Save Our Souls… SOS! These words are usually used by marines or soldiers when they were in emergency situation and needed some help by sending out SOS code. In Sudan, SOS means orphanage children’s village.
Last Thursday, my colleagues from United Nations Mission In Sudan (UNMIS) Welfare committee went to SOS Children’s Village in Malakal to donate some clothes and food. We wanted to share the Christmas happiness with them. We came to the Village in the afternoon, gathered the children, sang some songs together and of course we also distributed their favourite snack… candies!
SOS Kinderdorf International a.k.a. SOS Children’s Village was found in 1949. SOS Children’s Village International headquarters is in Vienna, Austria. There are two SOS Children’s Village in Sudan, they are in Khartoum and Malakal.
SOS Children’s Village in Malakal opened in March 2002. It consists of 11 family houses. To date there are 108 children living there, their ages are from one day to 14 years old. SOS Children’s Village focuses on family-based, long-term care of children who can no longer grow up with their biological families. Each family house is usually occupied by eight to ten children with two social workers whom they call ‘Mother’ and ‘Aunt’ to take care of them everyday. They live together as if they were a family.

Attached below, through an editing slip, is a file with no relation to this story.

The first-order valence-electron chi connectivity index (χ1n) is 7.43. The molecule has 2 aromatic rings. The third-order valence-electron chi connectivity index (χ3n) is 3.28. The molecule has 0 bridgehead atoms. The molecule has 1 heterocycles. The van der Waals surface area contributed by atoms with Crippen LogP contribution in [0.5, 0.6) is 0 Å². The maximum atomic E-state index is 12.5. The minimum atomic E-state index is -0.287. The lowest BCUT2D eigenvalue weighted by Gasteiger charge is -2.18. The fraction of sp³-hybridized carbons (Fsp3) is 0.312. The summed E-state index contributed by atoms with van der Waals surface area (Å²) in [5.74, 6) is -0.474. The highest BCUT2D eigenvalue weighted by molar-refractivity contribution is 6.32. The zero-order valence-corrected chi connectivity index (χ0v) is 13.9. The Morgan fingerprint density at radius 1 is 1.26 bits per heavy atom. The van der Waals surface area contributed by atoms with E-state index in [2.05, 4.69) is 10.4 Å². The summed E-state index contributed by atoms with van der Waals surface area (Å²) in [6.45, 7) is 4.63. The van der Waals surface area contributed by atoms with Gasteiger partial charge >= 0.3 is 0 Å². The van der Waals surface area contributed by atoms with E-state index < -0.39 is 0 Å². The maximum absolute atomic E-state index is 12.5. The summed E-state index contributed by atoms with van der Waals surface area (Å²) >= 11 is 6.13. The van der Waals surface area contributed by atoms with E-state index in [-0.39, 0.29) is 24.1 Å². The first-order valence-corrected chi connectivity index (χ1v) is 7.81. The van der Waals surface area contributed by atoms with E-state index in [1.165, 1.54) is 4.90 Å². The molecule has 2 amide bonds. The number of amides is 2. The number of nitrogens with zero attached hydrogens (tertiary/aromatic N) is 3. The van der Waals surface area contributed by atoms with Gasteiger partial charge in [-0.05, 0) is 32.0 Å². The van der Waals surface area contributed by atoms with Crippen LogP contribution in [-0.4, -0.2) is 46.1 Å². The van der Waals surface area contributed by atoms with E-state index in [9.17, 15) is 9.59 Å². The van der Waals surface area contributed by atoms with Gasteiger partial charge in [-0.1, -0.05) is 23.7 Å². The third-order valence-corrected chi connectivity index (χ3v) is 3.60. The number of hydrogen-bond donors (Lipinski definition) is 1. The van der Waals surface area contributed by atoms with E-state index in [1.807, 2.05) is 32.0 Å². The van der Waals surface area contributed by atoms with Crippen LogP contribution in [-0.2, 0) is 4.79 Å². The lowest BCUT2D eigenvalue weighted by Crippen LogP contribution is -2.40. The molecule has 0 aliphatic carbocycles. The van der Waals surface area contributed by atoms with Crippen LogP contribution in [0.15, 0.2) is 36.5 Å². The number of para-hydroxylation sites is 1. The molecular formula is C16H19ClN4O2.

I admired the hard work that has been done by these mothers and aunts. Although they are not the children’s biological mother or aunt but they really dedicated themselves to take care of these children as if they were their own sons and daughters. These mothers and aunts will not sleep if one of their children is sick.
They really have strong family bond! I saw by myself a two-year old child was excited running toward his ‘mother’ to hug and kiss her as soon as he saw his ‘mother’ coming from far away.
I asked M, one of the social workers, about where they are sending the children after 14 years old. M explained that those who are older than 14 years old are sent to boys and girls dormitories, they will be taken care over there until they graduate from high school. After high school, they either went to college with some scholarships or went back to their relatives in their original village.
Last October, we, UNMIS Malakal, also celebrated UN Day together with SOS Children’s Village. Those children were very happy that day! They were dancing, singing and really enjoying the celebration. I was very happy to know at least we could do something to make their day, even only one day!
This story was published at http://pralangga.org – Our Peacekeeping Journey under the same title.